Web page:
Whatever procedures are formulated for the appointment of judges, there must be a broad-based consultative process in which all stakeholders are involved. One of the sharpest criticisms of the existing collegium model is that the entire process of appointments of judges to the Supreme Court is dependent on the Chief Justice of India (CJI) and the four senior most judges of the apex Court. In the case of the High Courts, it is the CJI and the collegium comprising two senior most judges of the Supreme Court who decide appointments. Unfortunately, while it is true that this process requires re-examination, the process envisaged in the proposed collegium under the new legislation — that two eminent persons will be selected by the Prime Minister, the CJI and the Leader of the Opposition — is equally arbitrary and lacks transparency.

Further, most appointment processes in India do not have any information on how competence and suitability of candidates is measured, necessitating a need for parameters to measure both.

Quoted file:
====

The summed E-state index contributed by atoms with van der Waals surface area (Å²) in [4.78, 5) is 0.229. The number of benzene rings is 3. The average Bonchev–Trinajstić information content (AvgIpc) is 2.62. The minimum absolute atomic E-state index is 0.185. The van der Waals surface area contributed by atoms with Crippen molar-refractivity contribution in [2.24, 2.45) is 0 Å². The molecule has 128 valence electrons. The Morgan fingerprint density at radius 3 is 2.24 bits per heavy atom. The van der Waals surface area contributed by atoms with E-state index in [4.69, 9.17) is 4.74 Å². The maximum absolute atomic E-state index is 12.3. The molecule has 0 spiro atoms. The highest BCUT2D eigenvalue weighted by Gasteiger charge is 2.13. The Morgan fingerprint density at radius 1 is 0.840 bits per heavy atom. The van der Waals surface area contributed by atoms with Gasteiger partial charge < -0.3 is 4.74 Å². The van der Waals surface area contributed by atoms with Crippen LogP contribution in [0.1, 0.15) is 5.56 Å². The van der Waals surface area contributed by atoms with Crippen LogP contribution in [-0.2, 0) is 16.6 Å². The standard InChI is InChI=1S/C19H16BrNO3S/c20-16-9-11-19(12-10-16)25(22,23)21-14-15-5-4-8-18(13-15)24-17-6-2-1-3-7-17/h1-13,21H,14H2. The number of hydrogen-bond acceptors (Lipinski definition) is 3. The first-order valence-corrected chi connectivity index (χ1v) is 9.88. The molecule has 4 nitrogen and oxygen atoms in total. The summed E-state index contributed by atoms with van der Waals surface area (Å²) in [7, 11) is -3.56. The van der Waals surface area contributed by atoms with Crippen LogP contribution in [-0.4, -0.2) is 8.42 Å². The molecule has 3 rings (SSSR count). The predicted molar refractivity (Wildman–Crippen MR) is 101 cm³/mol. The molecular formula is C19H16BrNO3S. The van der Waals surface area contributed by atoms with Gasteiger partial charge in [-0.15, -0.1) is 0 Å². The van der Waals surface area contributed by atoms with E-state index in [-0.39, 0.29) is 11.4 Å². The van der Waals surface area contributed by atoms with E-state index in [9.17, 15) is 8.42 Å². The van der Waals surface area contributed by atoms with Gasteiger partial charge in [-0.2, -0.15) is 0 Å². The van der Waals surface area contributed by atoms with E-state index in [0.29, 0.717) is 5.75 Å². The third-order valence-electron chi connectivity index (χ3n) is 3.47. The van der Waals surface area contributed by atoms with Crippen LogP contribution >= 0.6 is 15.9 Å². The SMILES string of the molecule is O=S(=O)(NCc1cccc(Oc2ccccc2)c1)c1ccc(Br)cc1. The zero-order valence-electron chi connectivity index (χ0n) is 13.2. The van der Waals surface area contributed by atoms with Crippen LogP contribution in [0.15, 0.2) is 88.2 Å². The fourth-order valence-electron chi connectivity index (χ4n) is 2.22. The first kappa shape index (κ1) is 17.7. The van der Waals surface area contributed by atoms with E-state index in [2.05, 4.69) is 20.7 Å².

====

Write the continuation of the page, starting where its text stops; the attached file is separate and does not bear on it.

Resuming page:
Nearly a decade ago, the U.K. significantly revamped the process relating to judicial appointments. The JAC was constituted as an independent body which selects candidates for judicial office in courts and tribunals in England and Wales, and for some tribunals whose jurisdiction extends to Scotland or Northern Ireland. The creation of the JAC was one of the significant changes brought about by the Constitutional Reform Act, 2005, which also reformed the office of the Lord Chancellor and established the Lord Chief Justice as head of the judiciary of England and Wales. The qualities and abilities being used by the JAC for selection of judges in the U.K. may be of relevance in the Indian context as well. Intellectual capacity, personal qualities, the ability to understand and deal fairly, authority and communication skills, efficiency, leadership and management skills are the basis on which candidates are selected. There are detailed explanations as to how these qualities will be identified among candidates.